[People convert for a variety of reasons to a variety of bizarre beliefs. People go from Protestant to Catholic. Christian to Jew. Atheist to Buddhist. And in looking at the beliefs throughout history, there are some very off-beat beliefs that somehow manage to obtain followers. Heaven’s gate, anyone? If 50 years ago someone explained Scientology would be taken seriously, we would have laughed. Yet here we are. The “why” Paul converted is unknown. The “how” is problematic.
[First, Paul had the minimal facts. And they did not convince him. He knew Jesus was crucified and buried. Heck, he is closer to the evidence than we are—he could see the empty tomb! He could talk to the soldiers who were guarding it, who felt the earthquake, who were bribed to say they fell asleep. He could talk to people who saw the resurrected saints. He could talk to the priests from the trials; see where the temple veil was repaired. He knew the disciples were proclaiming they had seen Jesus. He knew they were willing to be persecuted for it. He knew every single minimal fact plus a great deal more.
[And Paul was not convinced by them. If Paul—who was far more intimately familiar with the evidence than we could ever hope to be—was not convinced…why should we be convinced today? The only way to convince Paul was for him to receive direct revelation (in Pauls’ words) or a vision (in Luke’s words.) But this was a vision—NOT an encounter with a physically resurrected Jesus.
[As those who argue with the “wouldn’t die for a lie” approach know—people are willing to die for belief all the time. The strength in the argument is to claim the persons encountered a physically resurrected Jesus. That does not include Paul—he saw Jesus in a vision. While Paul is much closer in time than many Christian martyrs, he is no different in encountering a physically resurrected Jesus than anyone today. Whether Paul saw Jesus in a vision 2 months after Jesus died, or Mary down the street saw Jesus in a vision 1,980 years after he died—BOTH have the same evidentiary value!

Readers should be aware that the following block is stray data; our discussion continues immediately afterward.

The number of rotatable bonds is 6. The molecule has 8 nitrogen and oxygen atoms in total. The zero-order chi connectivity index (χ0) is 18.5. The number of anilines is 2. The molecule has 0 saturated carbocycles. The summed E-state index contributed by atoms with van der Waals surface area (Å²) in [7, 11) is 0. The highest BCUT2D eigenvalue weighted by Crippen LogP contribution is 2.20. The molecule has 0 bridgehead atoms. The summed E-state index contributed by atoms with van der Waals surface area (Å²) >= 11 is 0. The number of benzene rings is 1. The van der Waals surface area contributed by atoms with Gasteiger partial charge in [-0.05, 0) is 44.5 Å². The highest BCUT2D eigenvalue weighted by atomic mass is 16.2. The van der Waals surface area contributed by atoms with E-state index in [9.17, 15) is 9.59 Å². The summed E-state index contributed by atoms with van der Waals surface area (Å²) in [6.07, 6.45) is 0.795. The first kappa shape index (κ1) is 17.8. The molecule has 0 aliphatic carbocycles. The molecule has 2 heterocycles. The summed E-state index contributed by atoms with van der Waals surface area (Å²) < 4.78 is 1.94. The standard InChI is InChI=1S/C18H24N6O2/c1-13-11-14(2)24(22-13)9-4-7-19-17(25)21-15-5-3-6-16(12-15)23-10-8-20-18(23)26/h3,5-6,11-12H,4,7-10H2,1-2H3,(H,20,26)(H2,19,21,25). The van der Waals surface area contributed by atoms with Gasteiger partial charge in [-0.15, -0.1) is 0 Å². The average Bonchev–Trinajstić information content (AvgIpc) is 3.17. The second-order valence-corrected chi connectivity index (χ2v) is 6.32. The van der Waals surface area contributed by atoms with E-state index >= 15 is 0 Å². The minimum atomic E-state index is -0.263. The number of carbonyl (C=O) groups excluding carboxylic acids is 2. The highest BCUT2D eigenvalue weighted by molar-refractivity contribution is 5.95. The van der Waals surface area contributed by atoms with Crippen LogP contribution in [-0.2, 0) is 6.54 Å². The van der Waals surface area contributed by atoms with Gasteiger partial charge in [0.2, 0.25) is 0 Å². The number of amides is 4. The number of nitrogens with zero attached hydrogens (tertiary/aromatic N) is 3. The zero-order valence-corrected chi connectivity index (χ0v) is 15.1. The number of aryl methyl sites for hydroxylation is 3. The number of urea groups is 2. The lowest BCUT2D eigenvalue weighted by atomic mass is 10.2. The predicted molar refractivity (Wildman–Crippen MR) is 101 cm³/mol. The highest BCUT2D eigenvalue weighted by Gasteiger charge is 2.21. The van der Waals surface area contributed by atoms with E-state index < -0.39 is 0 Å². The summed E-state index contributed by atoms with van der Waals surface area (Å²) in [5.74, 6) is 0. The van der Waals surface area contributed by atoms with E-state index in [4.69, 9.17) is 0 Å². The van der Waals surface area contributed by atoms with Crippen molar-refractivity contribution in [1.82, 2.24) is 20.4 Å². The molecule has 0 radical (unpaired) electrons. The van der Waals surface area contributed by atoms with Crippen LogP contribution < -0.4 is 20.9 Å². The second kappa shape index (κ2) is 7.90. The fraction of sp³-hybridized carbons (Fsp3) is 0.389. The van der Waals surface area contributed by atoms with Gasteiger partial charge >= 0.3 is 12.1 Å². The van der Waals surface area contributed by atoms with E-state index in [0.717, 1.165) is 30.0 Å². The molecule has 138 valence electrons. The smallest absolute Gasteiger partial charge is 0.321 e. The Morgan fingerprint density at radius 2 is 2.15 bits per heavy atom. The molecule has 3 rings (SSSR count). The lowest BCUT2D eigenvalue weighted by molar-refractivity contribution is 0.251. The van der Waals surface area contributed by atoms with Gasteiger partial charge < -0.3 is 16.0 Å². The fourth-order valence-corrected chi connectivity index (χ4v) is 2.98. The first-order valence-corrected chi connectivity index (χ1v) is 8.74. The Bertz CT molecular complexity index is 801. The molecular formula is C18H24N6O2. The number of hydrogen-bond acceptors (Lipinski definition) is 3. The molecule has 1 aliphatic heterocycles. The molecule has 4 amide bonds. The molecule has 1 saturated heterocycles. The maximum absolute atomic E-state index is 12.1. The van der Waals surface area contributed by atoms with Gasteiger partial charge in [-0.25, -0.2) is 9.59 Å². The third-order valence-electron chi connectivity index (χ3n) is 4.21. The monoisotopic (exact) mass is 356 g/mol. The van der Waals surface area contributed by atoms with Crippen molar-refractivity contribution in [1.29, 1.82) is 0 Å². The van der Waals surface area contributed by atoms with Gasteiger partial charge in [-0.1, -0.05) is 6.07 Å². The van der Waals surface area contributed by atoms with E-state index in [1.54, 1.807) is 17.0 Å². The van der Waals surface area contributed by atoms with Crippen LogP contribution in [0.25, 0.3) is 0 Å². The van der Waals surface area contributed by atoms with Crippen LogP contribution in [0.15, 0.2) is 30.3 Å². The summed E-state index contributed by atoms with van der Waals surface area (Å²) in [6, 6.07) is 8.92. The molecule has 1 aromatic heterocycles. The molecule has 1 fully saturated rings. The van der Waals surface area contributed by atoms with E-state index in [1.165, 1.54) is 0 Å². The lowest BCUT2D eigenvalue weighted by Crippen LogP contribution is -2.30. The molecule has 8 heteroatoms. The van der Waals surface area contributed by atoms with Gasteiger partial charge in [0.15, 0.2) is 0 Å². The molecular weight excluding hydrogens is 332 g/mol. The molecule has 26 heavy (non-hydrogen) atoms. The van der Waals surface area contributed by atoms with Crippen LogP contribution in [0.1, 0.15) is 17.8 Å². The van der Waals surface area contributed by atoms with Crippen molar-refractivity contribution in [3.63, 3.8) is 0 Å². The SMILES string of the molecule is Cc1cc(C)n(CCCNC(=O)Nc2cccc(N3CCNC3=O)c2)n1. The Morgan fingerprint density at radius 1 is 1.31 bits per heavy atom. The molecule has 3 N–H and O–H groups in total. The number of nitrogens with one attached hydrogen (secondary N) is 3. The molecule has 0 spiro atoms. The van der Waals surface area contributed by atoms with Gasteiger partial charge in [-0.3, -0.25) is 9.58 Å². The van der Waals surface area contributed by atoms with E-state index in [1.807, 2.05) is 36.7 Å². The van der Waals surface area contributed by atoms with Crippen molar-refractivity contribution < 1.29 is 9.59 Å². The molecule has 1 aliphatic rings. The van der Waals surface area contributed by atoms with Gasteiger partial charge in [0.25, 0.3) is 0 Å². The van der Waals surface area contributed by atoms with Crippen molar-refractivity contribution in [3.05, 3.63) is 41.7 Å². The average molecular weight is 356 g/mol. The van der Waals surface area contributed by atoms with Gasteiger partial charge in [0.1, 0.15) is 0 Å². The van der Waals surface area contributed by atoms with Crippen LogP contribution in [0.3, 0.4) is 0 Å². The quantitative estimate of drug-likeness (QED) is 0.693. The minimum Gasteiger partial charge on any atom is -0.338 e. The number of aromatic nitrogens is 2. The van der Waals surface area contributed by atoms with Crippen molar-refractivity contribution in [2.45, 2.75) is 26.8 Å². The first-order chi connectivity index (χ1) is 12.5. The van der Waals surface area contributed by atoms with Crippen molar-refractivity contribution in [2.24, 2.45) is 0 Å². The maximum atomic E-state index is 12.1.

[Further, we often hear that naturalistic presupposition hinders our weighing the evidence. No problem with Paul—he was a theist, immersed in a culture readily believing God interacted through miracles.
[Paul’s conversion and willingness to suffer persecution has no more evidentiary value than a person converted today and equally willing. Worse, Paul had all the minimal facts (plus more) and was not convinced by the evidence. I do not see how Paul’s conversion helps the Christian apologist.]
Each wrapped up their positions. No new information here.
I felt Mr. Fergusons strongest point was on the cucumber, effectively removing Keener’s miracles as having evidentiary value, with a secondary point regarding the Essenes. Mr. Peter’s strongest point was on Paul’s conversion, with a secondary question regarding why people would convert to Christianity.
I look forward to these gentlemen discussing again.